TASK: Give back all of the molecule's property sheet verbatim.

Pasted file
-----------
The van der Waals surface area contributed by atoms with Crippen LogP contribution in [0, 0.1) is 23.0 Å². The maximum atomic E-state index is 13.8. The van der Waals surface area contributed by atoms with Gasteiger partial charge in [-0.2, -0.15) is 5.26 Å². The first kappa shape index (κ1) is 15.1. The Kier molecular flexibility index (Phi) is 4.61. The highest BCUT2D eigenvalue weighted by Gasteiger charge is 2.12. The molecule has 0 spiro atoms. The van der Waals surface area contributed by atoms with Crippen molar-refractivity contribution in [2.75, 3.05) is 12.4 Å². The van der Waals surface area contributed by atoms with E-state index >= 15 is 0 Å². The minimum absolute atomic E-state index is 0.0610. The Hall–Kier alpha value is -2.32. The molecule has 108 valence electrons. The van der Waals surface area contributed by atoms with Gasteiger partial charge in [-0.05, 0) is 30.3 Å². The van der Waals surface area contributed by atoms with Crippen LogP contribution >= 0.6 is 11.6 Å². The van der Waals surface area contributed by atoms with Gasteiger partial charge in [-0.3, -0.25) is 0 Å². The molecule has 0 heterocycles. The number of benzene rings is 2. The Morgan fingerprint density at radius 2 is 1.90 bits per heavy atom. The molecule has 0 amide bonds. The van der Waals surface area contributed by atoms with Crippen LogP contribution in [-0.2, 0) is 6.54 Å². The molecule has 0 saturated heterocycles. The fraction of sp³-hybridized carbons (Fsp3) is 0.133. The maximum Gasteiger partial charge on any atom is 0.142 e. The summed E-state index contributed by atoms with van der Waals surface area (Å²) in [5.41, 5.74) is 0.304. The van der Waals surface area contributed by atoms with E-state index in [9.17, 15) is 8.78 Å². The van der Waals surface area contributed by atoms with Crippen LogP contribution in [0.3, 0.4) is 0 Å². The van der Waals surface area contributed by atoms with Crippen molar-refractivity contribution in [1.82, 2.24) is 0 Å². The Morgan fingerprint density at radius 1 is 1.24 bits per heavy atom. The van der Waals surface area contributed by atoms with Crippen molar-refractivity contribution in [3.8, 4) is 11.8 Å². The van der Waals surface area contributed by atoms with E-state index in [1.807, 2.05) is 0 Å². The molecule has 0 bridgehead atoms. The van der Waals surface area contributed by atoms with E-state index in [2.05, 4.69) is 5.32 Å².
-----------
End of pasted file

The van der Waals surface area contributed by atoms with Crippen LogP contribution in [0, 0.1) is 23.0 Å². The maximum atomic E-state index is 13.8. The van der Waals surface area contributed by atoms with Gasteiger partial charge in [-0.2, -0.15) is 5.26 Å². The first kappa shape index (κ1) is 15.1. The Kier molecular flexibility index (Phi) is 4.61. The highest BCUT2D eigenvalue weighted by Gasteiger charge is 2.12. The molecule has 0 spiro atoms. The van der Waals surface area contributed by atoms with Crippen molar-refractivity contribution in [2.75, 3.05) is 12.4 Å². The van der Waals surface area contributed by atoms with E-state index >= 15 is 0 Å². The minimum absolute atomic E-state index is 0.0610. The Hall–Kier alpha value is -2.32. The molecule has 108 valence electrons. The van der Waals surface area contributed by atoms with Gasteiger partial charge in [-0.05, 0) is 30.3 Å². The van der Waals surface area contributed by atoms with Crippen LogP contribution >= 0.6 is 11.6 Å². The van der Waals surface area contributed by atoms with Gasteiger partial charge in [-0.3, -0.25) is 0 Å². The molecule has 0 heterocycles. The number of benzene rings is 2. The Morgan fingerprint density at radius 2 is 1.90 bits per heavy atom. The molecule has 0 amide bonds. The van der Waals surface area contributed by atoms with Crippen LogP contribution in [-0.2, 0) is 6.54 Å². The molecule has 0 saturated heterocycles. The fraction of sp³-hybridized carbons (Fsp3) is 0.133. The maximum Gasteiger partial charge on any atom is 0.142 e. The summed E-state index contributed by atoms with van der Waals surface area (Å²) in [5.41, 5.74) is 0.304. The van der Waals surface area contributed by atoms with E-state index in [9.17, 15) is 8.78 Å². The van der Waals surface area contributed by atoms with Crippen LogP contribution in [0.3, 0.4) is 0 Å². The van der Waals surface area contributed by atoms with Crippen molar-refractivity contribution in [1.82, 2.24) is 0 Å². The Morgan fingerprint density at radius 1 is 1.24 bits per heavy atom. The van der Waals surface area contributed by atoms with Crippen molar-refractivity contribution in [3.8, 4) is 11.8 Å². The van der Waals surface area contributed by atoms with E-state index in [1.807, 2.05) is 0 Å². The molecule has 0 bridgehead atoms. The van der Waals surface area contributed by atoms with E-state index in [2.05, 4.69) is 5.32 Å².